Oct. 7 is International Walk to School Day! Since 1997, students across the United States have participated in this global event, walking and biking their way to school for a healthy and active start to the day.
This year brings unique challenges in staying active during a school day. Your students may be learning at home. They may be learning at school. Wherever they are working their minds, remember how important it is to work their bodies. Increasingly sedentary lifestyles in America have resulted in this frightening fact: One third of American children are obese. With obesity and asthma listed among the most dangerous underlying conditions for COVID, the need to get kids walking, instead of sitting in cars, is greater than ever.
How can you and your families participate in Walk to School Day this year? Here are a few ideas:
- Get out and walk! Yes, it’s that easy. The American Academy of Pediatrics recommends 60 minutes of physical activity a day for children to build stronger bodies and better mental health. Making exercise part of a daily routine instead of restricting activity to sports practices means children are more likely to continue to include exercise in their lives as they get older. Parents: Daily walks are good for you, too!
- Invite friends to join you. Even socially distanced and masked, being outside with neighbors and classmates can help children feel less alone during an isolating time. Zoom classes and more static classrooms can be lonely experiences. Outside on a walk, children have time to be free and interact with each other more safely.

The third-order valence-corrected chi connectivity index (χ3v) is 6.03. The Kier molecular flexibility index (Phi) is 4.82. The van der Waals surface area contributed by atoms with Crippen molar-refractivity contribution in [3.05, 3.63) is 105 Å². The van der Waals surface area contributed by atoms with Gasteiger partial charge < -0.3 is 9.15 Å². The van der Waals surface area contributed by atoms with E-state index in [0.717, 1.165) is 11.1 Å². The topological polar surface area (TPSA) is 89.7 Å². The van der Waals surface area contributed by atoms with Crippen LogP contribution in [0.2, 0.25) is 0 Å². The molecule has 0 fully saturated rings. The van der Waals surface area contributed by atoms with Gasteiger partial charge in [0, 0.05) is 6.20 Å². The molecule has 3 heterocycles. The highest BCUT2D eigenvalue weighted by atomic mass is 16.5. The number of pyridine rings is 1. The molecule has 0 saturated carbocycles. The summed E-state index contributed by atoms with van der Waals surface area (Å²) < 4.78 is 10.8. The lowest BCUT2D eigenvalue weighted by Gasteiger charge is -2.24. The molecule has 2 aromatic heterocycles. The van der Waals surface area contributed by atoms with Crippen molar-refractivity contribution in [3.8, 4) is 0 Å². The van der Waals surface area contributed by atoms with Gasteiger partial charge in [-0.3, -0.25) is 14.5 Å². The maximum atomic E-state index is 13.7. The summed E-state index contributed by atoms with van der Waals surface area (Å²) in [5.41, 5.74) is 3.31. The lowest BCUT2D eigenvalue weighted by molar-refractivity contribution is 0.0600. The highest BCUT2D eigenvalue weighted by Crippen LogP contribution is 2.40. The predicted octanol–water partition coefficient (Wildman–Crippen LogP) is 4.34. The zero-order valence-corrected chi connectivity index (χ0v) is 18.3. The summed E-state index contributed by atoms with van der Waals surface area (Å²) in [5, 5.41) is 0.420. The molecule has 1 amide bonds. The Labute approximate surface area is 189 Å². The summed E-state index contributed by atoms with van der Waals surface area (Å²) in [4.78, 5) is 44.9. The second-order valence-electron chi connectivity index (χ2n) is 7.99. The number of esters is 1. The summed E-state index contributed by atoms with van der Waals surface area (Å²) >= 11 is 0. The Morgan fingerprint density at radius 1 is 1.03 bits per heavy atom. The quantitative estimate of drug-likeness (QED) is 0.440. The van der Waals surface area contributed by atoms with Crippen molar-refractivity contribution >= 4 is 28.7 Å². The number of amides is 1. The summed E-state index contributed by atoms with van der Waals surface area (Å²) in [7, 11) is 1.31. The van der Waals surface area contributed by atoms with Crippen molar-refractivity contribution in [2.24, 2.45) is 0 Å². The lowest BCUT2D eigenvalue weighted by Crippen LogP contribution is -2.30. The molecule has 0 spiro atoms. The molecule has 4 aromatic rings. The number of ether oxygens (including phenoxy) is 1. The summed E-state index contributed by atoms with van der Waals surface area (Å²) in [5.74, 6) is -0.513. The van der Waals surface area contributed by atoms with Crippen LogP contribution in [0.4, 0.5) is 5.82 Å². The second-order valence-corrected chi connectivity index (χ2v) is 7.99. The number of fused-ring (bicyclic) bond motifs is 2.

- Learn about your neighborhood. Do you have sidewalks? Do you have crosswalks? Do you have a safe way to cross a busy street? Plan out your walking and biking routes so you know how to stay safe on a walk. Report danger zones to Sidewalk Stompers! (See below.)
- Read a book about a great walk. Reading can give you ideas about how to make daily walks fun! Try a few of these favorites, but you’ll notice a lot of books talk about children walking to school. “I Walk with Vanessa” by Kerascoët; “Ready, Set, Skip” by Jane O’Connor; “The Snowy Day” by Ezra Jack Keats; “Look Both Ways” by Jason Reynolds.
- Take a virtual walk with Tampa Mayor Jane Castor! On Oct. 7, Mayor Castor will be showing us her walk to school. She’ll tell us about how she has fun on a walk, about staying healthy and protecting the planet, and share some safe walking and biking tips. Watch out for this great video and take a walk with the Mayor!
Please visit our Facebook page (Sidewalk Stompers) and website (www.sidewalkstompers.org) to learn more about how your school can partner with our organization for fun and rewarding walk to school programs.
Sidewalk Stompers, Inc. is a nonprofit dedicated to getting more children walking and biking to school. Our goal is a new generation of healthy and active children who can understand and use different kinds of transportation to build a more equitable and sustainable future.